A little smile played around the corners of her mouth and she looked away.
“You may not say that when I’m done, but here is what I need. I – I need – someone. I – need – a husband -” Her voice faltered, but she coughed and tried again, gathering her courage to look straight into his eyes. “I need someone who will be able to help me and Norma, who can help us get Norma’s land back from Jaime, and I – we – hoped that since you are our closest relative – you might – you might be willing. To marry me.” She looked at him pleadingly, willing him to understand what she was asking.
Barto was silent a long time, his thumb caressing the back of her hand.
Rosana took a deep breath. “There’s something more – and it’s just because you should know, I mean – if you were making an informed decision you’d want to know – that besides being a foreigner, I can’t, you know, have kids.”
Still, Barto was silent, looking at her. He watched tears collect at the corners of her eyes, and the proud, trembling blink that held them back. Turning her hand over in his, he traced the lines of callouses and dirt that never fully wash out of a harvester’s hands. Somehow, the hands were still soft. Tough, but soft. Like her. Could he ever earn the love of this woman, dressed in silver with hair like a sunset falling around her in living waves?
“I will speak to Jaime, if you like, but I can do that without marrying you. The whole town knows what you are doing for Dulcita – Norma – and everyone will understand why I want to help. No need to promise yourself to an old man who is likely to leave you a widow again.”
“Senor Barto,” she whispered after a moment, forcing herself to look into his eyes, “is it that you don’t want – to marry me? I completely understand, of course – you’ve already done so much for us, and this is so huge – taking on a widow and a sick woman -” Color flooded her cheeks and she snatched her hand away. “I’m so embarrassed. And I’m sorry.” She scooted to the edge of the stack and jumped lightly down.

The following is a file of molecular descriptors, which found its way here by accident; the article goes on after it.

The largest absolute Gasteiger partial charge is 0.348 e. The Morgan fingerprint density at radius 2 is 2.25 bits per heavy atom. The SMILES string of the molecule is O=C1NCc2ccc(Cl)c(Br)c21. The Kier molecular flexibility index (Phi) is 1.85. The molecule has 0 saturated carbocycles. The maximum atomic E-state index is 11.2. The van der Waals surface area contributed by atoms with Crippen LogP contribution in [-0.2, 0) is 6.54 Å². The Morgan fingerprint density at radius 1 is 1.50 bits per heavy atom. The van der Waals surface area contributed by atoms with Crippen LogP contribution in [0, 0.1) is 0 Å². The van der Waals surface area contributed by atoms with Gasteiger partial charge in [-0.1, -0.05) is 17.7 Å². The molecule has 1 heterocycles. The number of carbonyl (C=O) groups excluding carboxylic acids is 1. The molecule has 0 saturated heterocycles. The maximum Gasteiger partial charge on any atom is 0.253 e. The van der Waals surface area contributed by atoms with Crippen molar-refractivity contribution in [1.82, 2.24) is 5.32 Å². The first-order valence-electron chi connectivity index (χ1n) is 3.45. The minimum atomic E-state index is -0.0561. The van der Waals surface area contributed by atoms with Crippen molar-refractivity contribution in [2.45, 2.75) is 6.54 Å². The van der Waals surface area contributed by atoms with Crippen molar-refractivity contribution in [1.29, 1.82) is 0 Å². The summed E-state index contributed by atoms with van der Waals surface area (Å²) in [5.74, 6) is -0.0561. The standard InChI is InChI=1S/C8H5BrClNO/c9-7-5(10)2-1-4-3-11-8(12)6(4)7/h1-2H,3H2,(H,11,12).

“Rosana.” In a moment, he was beside her, one hand gripping her upper arm the other hand under her chin, forcing her to look up at him. “Did you come on your own? Are you asking me this of your own free will?” His peered at her intently, pulling her closer, waiting tensely for her answer.
“Yes,” she replied simply.
He knit his brows together. “Are you sure? Are you certain?” He released her, hands hovering over the brilliant hair like a treasure he didn’t dare touch. He searched her eyes, incredulous at the beauty of face and figure standing before him. His hands settled on her shoulders and he waited for her reply.
“For awhile,” she whispered, conscious of his openly admiring stare, “I wasn’t sure. We need to survive, and this was a way to get Norma’s land back, right?” She saw a look of disappointment cloud his eyes. “I want you to know the truth,” she said as he tucked his hands behind his back, leaning against the wheat. “And the truth is, I’ve never met anyone as kind, as caring as you are. I’ve never known anyone who loves people like you do, but I just – I just don’t want to have someone marry me out of pity, you know? I know you would help us this way just because you are so kind to everyone. But lately – ” Rosana stepped forward and pulled his arm until it came from behind him and picking up his hand, pressed it to her cheek. It came alive under the caress, sliding behind her neck and pulling her forward.